Thursday, December 25, 2014

Is "craft" beer an urban delusion, too?

Looking back at 2014 and hazarding a rough guess, I probably received "come brew with us" solicitations from economic development officials, representing Indiana towns and cities, at a rate of one or two each month. What all of them have had in common was a certainty that our/your/any brewery would help Anytown turn the corner and anchor a revival.

It may even be true, although the New Albanian Brewing Company wouldn't mean as much operating in Paoli or Vernon (note that neither of them asked). It'd be like Sierra Nevada in Asheville, for chrissakes.

In Louisville, the dining and drinking scene has become bewilderingly profuse, and is amply celebrated by tourism operatives, usually with a bourbon chaser. Even in New Albany, the level of revitalization we've managed has been driven by food and drink, and since my wife and I can walk to them from our house, we seldom eat out in Louisville.

In some way connected to the preceding ruminations, Chakrabortty's column struck a nerve with me.

Behind the restaurant boom: the urban delusion consuming our cities, by Aditya Chakrabortty (The Guardian)

... Part of how this country responds to the loss of its manufacturing base and a banking meltdown appears to be that it gets into eating. London is going through a restaurant boom. According to the website Hot Dinners, the number of restaurants born in central London has surged every year since 2011. In 2013, 196 new places opened; this year it’s 240.

This notion migrates from the capital to the hinterlands, where smaller cities are routinely starved by the politicians in London.

Meanwhile, town halls parched for investment scrabble after restaurateurs and their cash. “Every council has its own approach to regeneration, and food is a cornerstone of our strategy,” says Andrew Sissons, regeneration guru for Hackney, in east London. Coventry is turning an old shopping centre into a restaurant quarter. To lure big-name chefs, Gloucester is waving financial incentives. And samey food festivals are rolled out everywhere – so one can hike from Llangollen to Broadstairs and never go short of craft beer or organic double-chocolate-chip brownies.

It's because foodies and the creative class are synonymous.

Tastier eateries ... reflect the influence on our city authorities of Richard Florida and Ed Glaeser. Read these American urban theorists, and there is an image of the ideal postmodern city as a menagerie of apartment-dwelling “creative” freelancers who roam from start-up to eatery, clutching only a MacBook and a flat white ... it's the corollary of the delusion that what replaces old industry is a new knowledge economy – if only city leaders knew how to kindle one.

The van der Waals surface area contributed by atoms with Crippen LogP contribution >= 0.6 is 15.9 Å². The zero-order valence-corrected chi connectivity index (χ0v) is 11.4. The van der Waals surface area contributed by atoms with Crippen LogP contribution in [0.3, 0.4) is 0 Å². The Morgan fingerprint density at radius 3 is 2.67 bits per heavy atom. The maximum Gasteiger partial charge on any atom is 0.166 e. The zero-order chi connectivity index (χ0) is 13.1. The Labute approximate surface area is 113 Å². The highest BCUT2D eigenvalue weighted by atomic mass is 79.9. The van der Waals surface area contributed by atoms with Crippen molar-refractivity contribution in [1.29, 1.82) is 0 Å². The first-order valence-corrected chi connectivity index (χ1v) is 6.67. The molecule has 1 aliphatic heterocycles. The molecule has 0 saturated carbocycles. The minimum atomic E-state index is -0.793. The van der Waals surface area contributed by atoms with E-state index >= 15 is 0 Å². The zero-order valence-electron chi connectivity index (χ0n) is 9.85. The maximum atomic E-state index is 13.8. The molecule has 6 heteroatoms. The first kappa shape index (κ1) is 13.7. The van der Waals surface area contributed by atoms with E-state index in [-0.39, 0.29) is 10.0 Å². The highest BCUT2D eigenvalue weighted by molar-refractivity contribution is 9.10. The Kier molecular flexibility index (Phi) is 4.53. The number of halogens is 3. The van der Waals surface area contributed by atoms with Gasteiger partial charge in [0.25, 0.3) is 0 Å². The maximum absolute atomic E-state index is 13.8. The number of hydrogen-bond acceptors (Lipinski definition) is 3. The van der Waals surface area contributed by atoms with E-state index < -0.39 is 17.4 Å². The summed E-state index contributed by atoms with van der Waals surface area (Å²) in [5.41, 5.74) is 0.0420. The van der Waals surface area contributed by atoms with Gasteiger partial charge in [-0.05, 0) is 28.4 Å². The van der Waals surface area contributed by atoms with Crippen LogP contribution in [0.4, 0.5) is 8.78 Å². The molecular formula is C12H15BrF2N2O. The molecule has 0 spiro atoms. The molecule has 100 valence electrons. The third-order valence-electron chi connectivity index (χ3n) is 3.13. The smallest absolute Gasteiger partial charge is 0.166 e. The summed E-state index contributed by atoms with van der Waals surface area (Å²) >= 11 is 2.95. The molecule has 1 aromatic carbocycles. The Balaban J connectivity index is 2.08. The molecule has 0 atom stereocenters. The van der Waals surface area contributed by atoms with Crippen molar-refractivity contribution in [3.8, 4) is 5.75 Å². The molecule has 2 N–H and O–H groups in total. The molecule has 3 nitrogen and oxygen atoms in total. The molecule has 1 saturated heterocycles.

But the theorem of a dining-driven "knowledge" economy is far more tenuous in the countryside, so something familiar happens.

... when you put most of the politicians, media, and big-boy jobs in all-powerful, recession-proof London: sharp economic inequality produces gastronomic inequality, too ... London has more restaurants per head than anywhere else in the UK – 50% more than the national average, and almost twice as many per head as the East or West Midlands. 

Competing for London's cache and cash merely reinforces a loss of historic identity.

When provincial cities were sites of production, they had distinct economies and identities: Cottonopolis Manchester; Worstedopolis Bradford; Brummagen Birmingham ... now that they compete to be centres of consumption, the pecking order is sharper and harder. 

So, who is seated at all those new restaurant tables in London?

And what if you come to London, where rents are a rip-off, first-time buying is unimaginable, and freelancing in one of those creative industries beloved of Richard Florida means earning sod all? How does a twenty- or thirtysomething in those circumstances take up the lifestyle offered by the capital? By parking any idea of buying a place, starting a family and settling down. “They haven’t the money to grow up, so they go out,” suggests the Manchester University anthropologist Sean Carey. They queue for burgers, eat at concept diners and Instagram the results – perhaps it makes an unliveable settlement bearable for a while.

They INSTAGRAM THE RESULTS. How familiar is that? The author ends here:

A concept’s fine for a night out – but it’s no way to run an economy.

Because brewing very much is about making a product, the analogies between it and Chakrabortty's thoughts are not perfect. However, it's something to strain through the non-egalitarianism that has become so lamentably attached to better beer appreciation in America.

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